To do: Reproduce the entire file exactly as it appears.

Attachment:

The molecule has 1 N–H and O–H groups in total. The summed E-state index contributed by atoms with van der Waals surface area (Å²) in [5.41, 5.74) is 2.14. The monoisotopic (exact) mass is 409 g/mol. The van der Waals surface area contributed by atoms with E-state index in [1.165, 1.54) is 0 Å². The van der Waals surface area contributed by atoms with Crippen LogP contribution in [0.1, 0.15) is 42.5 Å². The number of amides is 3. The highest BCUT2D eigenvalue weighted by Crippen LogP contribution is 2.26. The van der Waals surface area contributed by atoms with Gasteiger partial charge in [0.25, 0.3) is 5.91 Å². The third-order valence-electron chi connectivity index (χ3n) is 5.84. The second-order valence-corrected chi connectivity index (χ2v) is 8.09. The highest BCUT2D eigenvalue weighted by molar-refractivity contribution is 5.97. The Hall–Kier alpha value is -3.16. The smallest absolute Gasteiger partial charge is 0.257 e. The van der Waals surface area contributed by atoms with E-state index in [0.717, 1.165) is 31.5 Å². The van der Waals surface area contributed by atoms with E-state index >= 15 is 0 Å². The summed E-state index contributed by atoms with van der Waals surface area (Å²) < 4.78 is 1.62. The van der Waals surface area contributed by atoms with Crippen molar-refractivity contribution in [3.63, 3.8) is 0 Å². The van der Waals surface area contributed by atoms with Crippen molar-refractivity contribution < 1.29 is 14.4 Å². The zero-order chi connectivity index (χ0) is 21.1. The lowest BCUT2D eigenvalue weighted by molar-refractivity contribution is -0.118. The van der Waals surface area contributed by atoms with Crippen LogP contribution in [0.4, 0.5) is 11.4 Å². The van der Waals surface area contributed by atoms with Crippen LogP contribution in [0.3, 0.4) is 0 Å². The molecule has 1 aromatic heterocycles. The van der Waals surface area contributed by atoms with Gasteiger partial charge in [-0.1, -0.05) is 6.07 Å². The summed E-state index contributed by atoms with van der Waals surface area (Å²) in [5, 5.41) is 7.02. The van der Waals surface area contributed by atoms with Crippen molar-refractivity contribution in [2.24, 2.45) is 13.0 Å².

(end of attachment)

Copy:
The molecule has 1 N–H and O–H groups in total. The summed E-state index contributed by atoms with van der Waals surface area (Å²) in [5.41, 5.74) is 2.14. The monoisotopic (exact) mass is 409 g/mol. The van der Waals surface area contributed by atoms with E-state index in [1.165, 1.54) is 0 Å². The van der Waals surface area contributed by atoms with Crippen LogP contribution in [0.1, 0.15) is 42.5 Å². The number of amides is 3. The highest BCUT2D eigenvalue weighted by Crippen LogP contribution is 2.26. The van der Waals surface area contributed by atoms with Gasteiger partial charge in [0.25, 0.3) is 5.91 Å². The third-order valence-electron chi connectivity index (χ3n) is 5.84. The second-order valence-corrected chi connectivity index (χ2v) is 8.09. The highest BCUT2D eigenvalue weighted by molar-refractivity contribution is 5.97. The Hall–Kier alpha value is -3.16. The smallest absolute Gasteiger partial charge is 0.257 e. The van der Waals surface area contributed by atoms with E-state index in [0.717, 1.165) is 31.5 Å². The van der Waals surface area contributed by atoms with E-state index >= 15 is 0 Å². The summed E-state index contributed by atoms with van der Waals surface area (Å²) < 4.78 is 1.62. The van der Waals surface area contributed by atoms with Crippen molar-refractivity contribution in [3.63, 3.8) is 0 Å². The van der Waals surface area contributed by atoms with Crippen molar-refractivity contribution < 1.29 is 14.4 Å². The zero-order chi connectivity index (χ0) is 21.1. The lowest BCUT2D eigenvalue weighted by molar-refractivity contribution is -0.118. The van der Waals surface area contributed by atoms with Crippen LogP contribution in [0.4, 0.5) is 11.4 Å². The van der Waals surface area contributed by atoms with Crippen LogP contribution in [0.3, 0.4) is 0 Å². The molecule has 1 aromatic heterocycles. The van der Waals surface area contributed by atoms with Gasteiger partial charge in [-0.1, -0.05) is 6.07 Å². The summed E-state index contributed by atoms with van der Waals surface area (Å²) in [5, 5.41) is 7.02. The van der Waals surface area contributed by atoms with Crippen molar-refractivity contribution in [2.24, 2.45) is 13.0 Å².